5@5 - Chef Jacob Sessoms
June 6th, 2011
05:00 PM ET
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5@5 is a daily, food-related list from chefs, writers, political pundits, musicians, actors, and all manner of opinionated people from around the globe.

The official start of the sweet, sweet summertime is nigh - and when it comes to those culinarily-inclined, the June 21 kick-off is full of all sorts of awesome.

Bring on those peaches, cherries and watermelon! And if you want to add a cold glass of sangria to the spread, we certainly would not object.

Oh summer, how do we love thee? Let Jacob Sessoms from Table Restaurant in Asheville, North Carolina, help us count the ways.

Five Thoughts on Spring/Early Summer in the South as a Cook: Jacob Sessoms
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Filed under: 5@5 • Asparagus • Scorpacciata • Southern • Spring Vegetables • Think • Vegetables


June 6th, 2011
02:00 PM ET
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...One could say those cupcake recipes were the bomb-dot-com. (We'll be here all week. Try the squirrel.)

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Filed under: News • Think • Video • Weird News


Box lunch
June 6th, 2011
12:00 PM ET
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Sink your teeth into today's top stories.

  • Meet the man who can dip his hands into boiling oil and escape unscathed. - Daily Mail


  • A taste of sun and sea in Sicily. - NPR


  • Smurf and turf: a very blue lobster.– Gothamist


  • Get thee to a nunnery restaurant! Dinner with a side of Catholic guilt. - My Sinchew


  • As food prices sky-rocket, Caribbean governments give citizens a call to gardening arms. - Washington Post
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Filed under: Box Lunch • News


Suspicious sprouts are clean in initial E. Coli testing
June 6th, 2011
10:15 AM ET
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No traces of the deadly E. coli bacteria have been found in initial tests at a German bean sprout farm suspected of being the source of the outbreak that has killed at least 22 people, agriculture officials in the state of Lower Saxony said Monday.

But authorities said they might not find any evidence of E. coli if it affected only a batch of bad sprouts and is no longer in the supply chain.

Test results are back for 20 of the 40 samples, Lower Saxony officials said Monday. It's not clear when the rest of the test results will be available.

On Sunday, officials said German-grown sprouts are the likely source for the E. coli outbreak.

Read - Early test results show no E. coli in suspect German sprouts

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Filed under: Health News • News • Tainted Food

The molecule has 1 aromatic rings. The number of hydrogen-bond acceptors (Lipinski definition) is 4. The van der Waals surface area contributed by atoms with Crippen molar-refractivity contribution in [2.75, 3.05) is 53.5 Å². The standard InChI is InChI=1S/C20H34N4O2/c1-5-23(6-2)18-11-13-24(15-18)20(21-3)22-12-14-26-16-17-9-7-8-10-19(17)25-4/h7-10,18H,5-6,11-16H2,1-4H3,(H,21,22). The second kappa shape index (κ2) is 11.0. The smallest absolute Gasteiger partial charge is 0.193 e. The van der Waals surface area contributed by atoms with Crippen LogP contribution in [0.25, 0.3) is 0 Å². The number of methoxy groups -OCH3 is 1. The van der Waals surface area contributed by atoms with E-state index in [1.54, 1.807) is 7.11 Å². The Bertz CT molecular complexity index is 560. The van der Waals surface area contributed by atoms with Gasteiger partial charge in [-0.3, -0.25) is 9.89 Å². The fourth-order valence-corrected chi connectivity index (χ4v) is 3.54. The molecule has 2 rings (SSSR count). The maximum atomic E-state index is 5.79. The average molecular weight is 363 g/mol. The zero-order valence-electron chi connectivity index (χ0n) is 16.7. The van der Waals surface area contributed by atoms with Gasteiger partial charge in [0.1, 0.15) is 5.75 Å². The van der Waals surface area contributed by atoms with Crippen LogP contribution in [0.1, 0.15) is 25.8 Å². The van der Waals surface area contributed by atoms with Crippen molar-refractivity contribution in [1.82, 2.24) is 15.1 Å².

June 6th, 2011
09:30 AM ET
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Get more from Your Bottom Line

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Filed under: Budget • Childhood Obesity • Farmstands • Food Politics • Gardening • Health News • Michelle Obama • News • Rooftop Gardening • School Lunch • Urban Gardening • Video


Breakfast Buffet
June 6th, 2011
09:00 AM ET
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While you're frying up some eggs and bacon, we're cooking up something else: a way to celebrate today's food holiday.

Bake up a scrumptious bit of history and enjoy a saucy start to the summer – June 6 is National Applesauce Cake Day.

This old-fashioned spice cake is a comforting summer snack with a patriotic past.  A traditional favorite that has graced American tables for decades, this moist cake has endured our history (and ingredient stand-ins) quite gracefully.

In the 1940s, sugar rations forced mothers to get creative in the kitchen to appease their kids.  Homemade applesauce, raisins, spices and nuts helped flavor the cake while a dusting of powdered sugar replaced traditional frosting.
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Coffee klatsch
June 6th, 2011
05:00 AM ET
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Pssst! Got a sec to chat?

We are utterly thrilled when readers want to hang out and talk – whether it's amongst themselves or in response to pieces we've posted. We want Eatocracy to be a cozy, spirited online home for those who find their way here.

Consider the daily Coffee Klatsch post as your VIP lounge – the primary comments thread for readers who'd like to chat about topics not related to the articles we're running. That way, everyone knows where to find each other, and each post's comments section remains on topic.
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Filed under: Buzz • Coffee Klatsch


June 6th, 2011
03:30 AM ET
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Sprouts grown in Germany are the likely source for an E. coli outbreak that has killed 22 people, officials said Sunday.

Gert Lindemann, agricultural minister of Lower Saxony, said there is a "direct link" between a company in the town of Bienenbuettel and "these people getting sick." The firm has been shut down and its products have been recalled, Lindemann said.

It is not immediately clear how the E. coli strain may have gotten into the sprouts, officials said.

Sprouts are bred in large drums.

No E. coli has been found in the company. Authorities say the infection may have taken place too long ago to be found at the company itself. But several restaurants and cafeterias linked to the outbreak got sprouts from the company, officials said.

Read - German-grown sprouts named likely culprit in deadly outbreak

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Filed under: Health News • Tainted Food


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